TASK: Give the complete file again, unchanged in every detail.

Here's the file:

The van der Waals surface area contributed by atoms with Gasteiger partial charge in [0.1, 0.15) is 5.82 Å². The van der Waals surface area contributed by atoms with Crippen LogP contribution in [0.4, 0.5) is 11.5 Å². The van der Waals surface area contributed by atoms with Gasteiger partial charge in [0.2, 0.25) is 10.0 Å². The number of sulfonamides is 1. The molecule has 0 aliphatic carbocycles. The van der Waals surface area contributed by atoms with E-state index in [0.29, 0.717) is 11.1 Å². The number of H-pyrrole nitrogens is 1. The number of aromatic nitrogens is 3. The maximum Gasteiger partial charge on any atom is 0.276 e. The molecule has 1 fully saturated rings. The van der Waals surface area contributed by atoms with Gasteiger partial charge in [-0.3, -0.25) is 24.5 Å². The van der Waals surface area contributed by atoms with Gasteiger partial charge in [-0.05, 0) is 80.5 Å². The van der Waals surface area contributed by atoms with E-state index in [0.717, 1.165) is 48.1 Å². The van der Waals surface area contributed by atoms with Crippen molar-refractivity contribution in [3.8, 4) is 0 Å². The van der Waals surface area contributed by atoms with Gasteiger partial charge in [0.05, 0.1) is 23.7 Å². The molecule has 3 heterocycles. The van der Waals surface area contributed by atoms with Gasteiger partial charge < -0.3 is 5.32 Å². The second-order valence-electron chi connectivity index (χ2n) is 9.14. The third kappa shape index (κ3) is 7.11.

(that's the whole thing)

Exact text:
The van der Waals surface area contributed by atoms with Gasteiger partial charge in [0.1, 0.15) is 5.82 Å². The van der Waals surface area contributed by atoms with Crippen LogP contribution in [0.4, 0.5) is 11.5 Å². The van der Waals surface area contributed by atoms with Gasteiger partial charge in [0.2, 0.25) is 10.0 Å². The number of sulfonamides is 1. The molecule has 0 aliphatic carbocycles. The van der Waals surface area contributed by atoms with E-state index in [0.29, 0.717) is 11.1 Å². The number of H-pyrrole nitrogens is 1. The number of aromatic nitrogens is 3. The maximum Gasteiger partial charge on any atom is 0.276 e. The molecule has 1 fully saturated rings. The van der Waals surface area contributed by atoms with Gasteiger partial charge in [-0.3, -0.25) is 24.5 Å². The van der Waals surface area contributed by atoms with Gasteiger partial charge in [-0.05, 0) is 80.5 Å². The van der Waals surface area contributed by atoms with E-state index in [0.717, 1.165) is 48.1 Å². The van der Waals surface area contributed by atoms with Crippen molar-refractivity contribution in [3.8, 4) is 0 Å². The van der Waals surface area contributed by atoms with Gasteiger partial charge in [0.05, 0.1) is 23.7 Å². The molecule has 3 heterocycles. The van der Waals surface area contributed by atoms with Gasteiger partial charge < -0.3 is 5.32 Å². The second-order valence-electron chi connectivity index (χ2n) is 9.14. The third kappa shape index (κ3) is 7.11.